Ebenezer Brown

Ebenezer Brown (Affectionately known as ‘Eb’) was born on the 13 October 1877 to Thomas Rogers Brown and Catherine Rogers at the little Presbyterian Mission Station, Blythswood, near Butterworth in the Eastern Cape, South Africa.

After his father’s death the family moved to King Williamstown. (this is unconfirmed, they may have moved earlier.)

The family were well known in King Williamstown and took a very keen interest in the St. Andrew’s Presbyterian Church. Eb took a leading part in the affairs of the church and became an elder and was also superintendent of the Presbyterian Sunday School.

Eb joined the staff of Baker, King and Company of King Williamstown on his 14th birthday. The company moved it’s head office to East London in 1919.

A valued member of the staff, he witnessed the death in his office on February 1893 of the firm’s founder Mr. H.H.C. Baker. Eb was the last remaining link with the early days of the business which began in 1861.

He retired as manager of one of the firm’s most important departments in June 1951, completing nearly 60 years of service with the firm.

He married Alice Mary Lynn a daughter of Captain Lynn who for many years was head of the Police in King Williamstown.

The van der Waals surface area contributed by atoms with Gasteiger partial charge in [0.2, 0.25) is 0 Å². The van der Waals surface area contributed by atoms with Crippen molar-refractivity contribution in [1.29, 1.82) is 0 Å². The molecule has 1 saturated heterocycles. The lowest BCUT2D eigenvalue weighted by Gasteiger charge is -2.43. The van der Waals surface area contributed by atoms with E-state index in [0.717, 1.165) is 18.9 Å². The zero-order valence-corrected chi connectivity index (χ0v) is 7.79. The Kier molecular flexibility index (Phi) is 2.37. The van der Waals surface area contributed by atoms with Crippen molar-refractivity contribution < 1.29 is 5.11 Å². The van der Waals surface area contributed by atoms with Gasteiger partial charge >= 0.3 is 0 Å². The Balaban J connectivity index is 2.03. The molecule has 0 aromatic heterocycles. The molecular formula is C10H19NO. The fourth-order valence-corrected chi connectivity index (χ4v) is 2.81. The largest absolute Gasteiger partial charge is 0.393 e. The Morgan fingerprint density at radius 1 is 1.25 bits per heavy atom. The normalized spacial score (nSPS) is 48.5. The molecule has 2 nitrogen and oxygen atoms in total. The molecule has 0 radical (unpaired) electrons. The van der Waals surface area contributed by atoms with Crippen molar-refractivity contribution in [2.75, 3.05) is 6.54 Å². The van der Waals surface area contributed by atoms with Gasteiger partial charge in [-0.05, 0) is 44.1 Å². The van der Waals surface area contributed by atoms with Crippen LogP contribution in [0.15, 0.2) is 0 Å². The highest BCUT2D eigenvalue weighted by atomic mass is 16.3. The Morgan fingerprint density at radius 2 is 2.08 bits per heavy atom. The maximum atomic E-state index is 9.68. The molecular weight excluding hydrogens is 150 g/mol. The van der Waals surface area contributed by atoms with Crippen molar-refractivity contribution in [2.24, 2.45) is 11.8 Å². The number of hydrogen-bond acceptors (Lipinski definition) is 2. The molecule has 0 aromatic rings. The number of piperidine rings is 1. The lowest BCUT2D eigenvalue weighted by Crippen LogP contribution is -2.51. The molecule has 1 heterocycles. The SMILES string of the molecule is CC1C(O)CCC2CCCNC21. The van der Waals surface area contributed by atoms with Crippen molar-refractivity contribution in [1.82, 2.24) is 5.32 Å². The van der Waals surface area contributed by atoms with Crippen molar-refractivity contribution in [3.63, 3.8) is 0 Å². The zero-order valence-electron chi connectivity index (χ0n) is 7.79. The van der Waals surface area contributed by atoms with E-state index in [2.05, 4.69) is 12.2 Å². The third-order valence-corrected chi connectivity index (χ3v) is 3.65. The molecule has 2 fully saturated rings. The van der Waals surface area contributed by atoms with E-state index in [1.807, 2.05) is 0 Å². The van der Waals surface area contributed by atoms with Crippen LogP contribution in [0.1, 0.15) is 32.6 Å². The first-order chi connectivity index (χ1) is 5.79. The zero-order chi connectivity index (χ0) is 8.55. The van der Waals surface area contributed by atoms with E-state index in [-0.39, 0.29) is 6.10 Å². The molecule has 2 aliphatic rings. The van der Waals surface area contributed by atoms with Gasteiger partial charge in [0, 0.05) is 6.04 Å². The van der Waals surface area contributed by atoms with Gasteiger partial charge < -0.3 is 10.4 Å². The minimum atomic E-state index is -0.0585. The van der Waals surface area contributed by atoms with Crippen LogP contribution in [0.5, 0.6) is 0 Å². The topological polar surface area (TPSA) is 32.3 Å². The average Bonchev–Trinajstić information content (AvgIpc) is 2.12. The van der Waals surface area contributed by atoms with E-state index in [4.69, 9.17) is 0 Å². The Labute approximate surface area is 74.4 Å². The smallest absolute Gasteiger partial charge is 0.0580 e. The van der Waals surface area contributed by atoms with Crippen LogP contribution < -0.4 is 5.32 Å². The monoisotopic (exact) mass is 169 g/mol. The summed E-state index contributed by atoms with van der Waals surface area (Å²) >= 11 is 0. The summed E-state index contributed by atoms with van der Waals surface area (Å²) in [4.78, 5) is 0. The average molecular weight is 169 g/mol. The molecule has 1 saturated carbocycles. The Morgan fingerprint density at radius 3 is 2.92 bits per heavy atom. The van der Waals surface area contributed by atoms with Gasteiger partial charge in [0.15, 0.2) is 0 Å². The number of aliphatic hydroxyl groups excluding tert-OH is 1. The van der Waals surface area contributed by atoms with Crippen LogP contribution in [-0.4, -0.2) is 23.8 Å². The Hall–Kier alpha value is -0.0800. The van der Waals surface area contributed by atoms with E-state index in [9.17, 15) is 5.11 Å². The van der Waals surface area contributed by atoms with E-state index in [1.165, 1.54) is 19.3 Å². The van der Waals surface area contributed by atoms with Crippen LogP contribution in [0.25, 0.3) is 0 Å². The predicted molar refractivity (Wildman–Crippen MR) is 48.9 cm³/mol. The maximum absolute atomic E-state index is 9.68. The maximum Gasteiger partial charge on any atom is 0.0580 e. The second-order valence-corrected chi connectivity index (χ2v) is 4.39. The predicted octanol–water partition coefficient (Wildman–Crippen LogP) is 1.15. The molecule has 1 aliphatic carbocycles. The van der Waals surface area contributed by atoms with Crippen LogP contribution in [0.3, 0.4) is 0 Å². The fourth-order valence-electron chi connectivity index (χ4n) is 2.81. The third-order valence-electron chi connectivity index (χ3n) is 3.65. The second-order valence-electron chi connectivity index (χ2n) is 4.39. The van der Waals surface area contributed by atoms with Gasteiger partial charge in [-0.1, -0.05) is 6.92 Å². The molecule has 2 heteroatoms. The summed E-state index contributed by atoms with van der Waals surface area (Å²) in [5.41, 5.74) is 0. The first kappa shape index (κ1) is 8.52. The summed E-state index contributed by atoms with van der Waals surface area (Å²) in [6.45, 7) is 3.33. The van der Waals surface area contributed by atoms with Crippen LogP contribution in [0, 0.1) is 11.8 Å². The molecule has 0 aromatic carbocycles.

They had three children, Mr. Donald Lynn Brown, Dr. Andrew Lynn Brown, and Mrs. Winifred Lynn McDonald.

“A senior member of Baker, King, and Company paid tribute to Eb’s memory.  He said the firm had never had a more conscientious and loyal servant, who was widely read and well-informed and commanded the respect of everyone. He took a great interest in the ‘native’ people.” 

Reference to HHC Baker’s death in the Queenstown Free Press (as transcribed by Sunelia Heath)

Friday, February 17, 1893

Obituary.
Quite a gloom was cast over the town on Tuesday afternoon last when it became known that Mr. H.H.C. BAKER, of the grand old Kaffrarian firm BAKER, KING and Co. had suddenly expired that day in King Williamstown. From letters since received in town it appears that Mr BAKER was in his office attending to business, as was his wont, and whes in conversation with Mr VAN REENEN andother gentleman he suddenly passed away. Mr BAKER had suffered from heart disease for some time and his end though terribly sudden was not altogether unexpected, his medical advisers had frequently tried to persuade him to retire, but the old gentleman took too keen an interest in the welfare of his firm to give up business. A firm, the foundation of which he had laid in King some thirty years back and which now ranks as one of the first in South Africa. He was a shrewd business man, very popular in the commercial world, of a kindly and liberal disposition, always ready to lend a helping hand above all a man of sterling integrity, a citizen of whom King was rightly proud. Mr BAKER also took a great interest in all matters connected with sport. The Border Rugby Football Union were fortunate in being able to call him their first President, the fine Challenge Cup now held by the “Swifts F.C.” was presented by him. Mr BAKER was twice married, he leaves a widow and six children to mourn his untimely end. To the widow and bereaved family we tender our sincerest sympathy in their trouble.

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